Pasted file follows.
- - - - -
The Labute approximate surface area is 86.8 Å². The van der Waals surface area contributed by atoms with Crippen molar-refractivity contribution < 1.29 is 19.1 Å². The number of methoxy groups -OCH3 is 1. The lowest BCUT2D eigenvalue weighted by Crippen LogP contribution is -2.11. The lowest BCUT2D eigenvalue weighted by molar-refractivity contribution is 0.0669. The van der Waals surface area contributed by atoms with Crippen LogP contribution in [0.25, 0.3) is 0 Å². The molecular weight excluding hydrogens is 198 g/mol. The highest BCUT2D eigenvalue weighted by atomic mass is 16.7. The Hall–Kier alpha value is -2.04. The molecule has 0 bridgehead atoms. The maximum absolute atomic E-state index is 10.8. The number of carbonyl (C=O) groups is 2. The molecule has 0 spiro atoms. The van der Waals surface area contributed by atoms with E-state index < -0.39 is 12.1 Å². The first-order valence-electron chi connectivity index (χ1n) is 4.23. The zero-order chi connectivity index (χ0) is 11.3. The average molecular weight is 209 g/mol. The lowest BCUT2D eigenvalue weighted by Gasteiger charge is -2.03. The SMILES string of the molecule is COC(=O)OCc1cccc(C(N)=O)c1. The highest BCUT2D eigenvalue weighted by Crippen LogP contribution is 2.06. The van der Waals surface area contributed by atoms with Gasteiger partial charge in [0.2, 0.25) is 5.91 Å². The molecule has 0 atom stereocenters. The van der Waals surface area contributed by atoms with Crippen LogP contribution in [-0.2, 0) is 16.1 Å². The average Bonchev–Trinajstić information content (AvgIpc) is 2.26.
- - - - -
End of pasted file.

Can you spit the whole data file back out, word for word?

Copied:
The Labute approximate surface area is 86.8 Å². The van der Waals surface area contributed by atoms with Crippen molar-refractivity contribution < 1.29 is 19.1 Å². The number of methoxy groups -OCH3 is 1. The lowest BCUT2D eigenvalue weighted by Crippen LogP contribution is -2.11. The lowest BCUT2D eigenvalue weighted by molar-refractivity contribution is 0.0669. The van der Waals surface area contributed by atoms with Crippen LogP contribution in [0.25, 0.3) is 0 Å². The molecular weight excluding hydrogens is 198 g/mol. The highest BCUT2D eigenvalue weighted by atomic mass is 16.7. The Hall–Kier alpha value is -2.04. The molecule has 0 bridgehead atoms. The maximum absolute atomic E-state index is 10.8. The number of carbonyl (C=O) groups is 2. The molecule has 0 spiro atoms. The van der Waals surface area contributed by atoms with E-state index < -0.39 is 12.1 Å². The first-order valence-electron chi connectivity index (χ1n) is 4.23. The zero-order chi connectivity index (χ0) is 11.3. The average molecular weight is 209 g/mol. The lowest BCUT2D eigenvalue weighted by Gasteiger charge is -2.03. The SMILES string of the molecule is COC(=O)OCc1cccc(C(N)=O)c1. The highest BCUT2D eigenvalue weighted by Crippen LogP contribution is 2.06. The van der Waals surface area contributed by atoms with Gasteiger partial charge in [0.2, 0.25) is 5.91 Å². The molecule has 0 atom stereocenters. The van der Waals surface area contributed by atoms with Crippen LogP contribution in [-0.2, 0) is 16.1 Å². The average Bonchev–Trinajstić information content (AvgIpc) is 2.26.